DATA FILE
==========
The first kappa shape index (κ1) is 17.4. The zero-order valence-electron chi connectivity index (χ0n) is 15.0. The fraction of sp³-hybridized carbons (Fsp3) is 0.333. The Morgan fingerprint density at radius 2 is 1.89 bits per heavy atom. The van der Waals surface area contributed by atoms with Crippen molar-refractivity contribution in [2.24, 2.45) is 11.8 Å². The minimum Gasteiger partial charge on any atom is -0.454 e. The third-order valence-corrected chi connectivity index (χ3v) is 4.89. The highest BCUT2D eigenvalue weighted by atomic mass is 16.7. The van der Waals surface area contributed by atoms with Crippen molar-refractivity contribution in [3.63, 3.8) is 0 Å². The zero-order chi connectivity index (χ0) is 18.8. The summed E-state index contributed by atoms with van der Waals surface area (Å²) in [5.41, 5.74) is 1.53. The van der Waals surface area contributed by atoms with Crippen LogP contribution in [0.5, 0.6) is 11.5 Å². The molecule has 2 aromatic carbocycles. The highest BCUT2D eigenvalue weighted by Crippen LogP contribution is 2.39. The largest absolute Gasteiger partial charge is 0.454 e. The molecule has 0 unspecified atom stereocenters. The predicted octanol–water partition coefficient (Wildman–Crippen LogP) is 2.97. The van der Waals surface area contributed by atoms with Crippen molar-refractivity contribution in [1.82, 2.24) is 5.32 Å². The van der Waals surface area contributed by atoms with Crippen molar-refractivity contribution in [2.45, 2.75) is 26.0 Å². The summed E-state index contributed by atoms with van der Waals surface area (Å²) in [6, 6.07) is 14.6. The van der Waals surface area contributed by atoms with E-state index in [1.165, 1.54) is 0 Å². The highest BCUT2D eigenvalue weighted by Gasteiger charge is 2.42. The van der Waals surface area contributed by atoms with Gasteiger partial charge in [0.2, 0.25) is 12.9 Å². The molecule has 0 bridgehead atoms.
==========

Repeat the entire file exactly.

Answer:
The first kappa shape index (κ1) is 17.4. The zero-order valence-electron chi connectivity index (χ0n) is 15.0. The fraction of sp³-hybridized carbons (Fsp3) is 0.333. The Morgan fingerprint density at radius 2 is 1.89 bits per heavy atom. The van der Waals surface area contributed by atoms with Crippen molar-refractivity contribution in [2.24, 2.45) is 11.8 Å². The minimum Gasteiger partial charge on any atom is -0.454 e. The third-order valence-corrected chi connectivity index (χ3v) is 4.89. The highest BCUT2D eigenvalue weighted by atomic mass is 16.7. The van der Waals surface area contributed by atoms with Crippen molar-refractivity contribution in [3.63, 3.8) is 0 Å². The zero-order chi connectivity index (χ0) is 18.8. The summed E-state index contributed by atoms with van der Waals surface area (Å²) in [5.41, 5.74) is 1.53. The van der Waals surface area contributed by atoms with Crippen LogP contribution in [0.5, 0.6) is 11.5 Å². The molecule has 2 aromatic carbocycles. The highest BCUT2D eigenvalue weighted by Crippen LogP contribution is 2.39. The largest absolute Gasteiger partial charge is 0.454 e. The molecule has 0 unspecified atom stereocenters. The predicted octanol–water partition coefficient (Wildman–Crippen LogP) is 2.97. The van der Waals surface area contributed by atoms with Crippen molar-refractivity contribution in [1.82, 2.24) is 5.32 Å². The van der Waals surface area contributed by atoms with Crippen molar-refractivity contribution in [2.45, 2.75) is 26.0 Å². The summed E-state index contributed by atoms with van der Waals surface area (Å²) in [6, 6.07) is 14.6. The van der Waals surface area contributed by atoms with E-state index in [1.165, 1.54) is 0 Å². The highest BCUT2D eigenvalue weighted by Gasteiger charge is 2.42. The van der Waals surface area contributed by atoms with Gasteiger partial charge in [0.2, 0.25) is 12.9 Å². The molecule has 0 bridgehead atoms.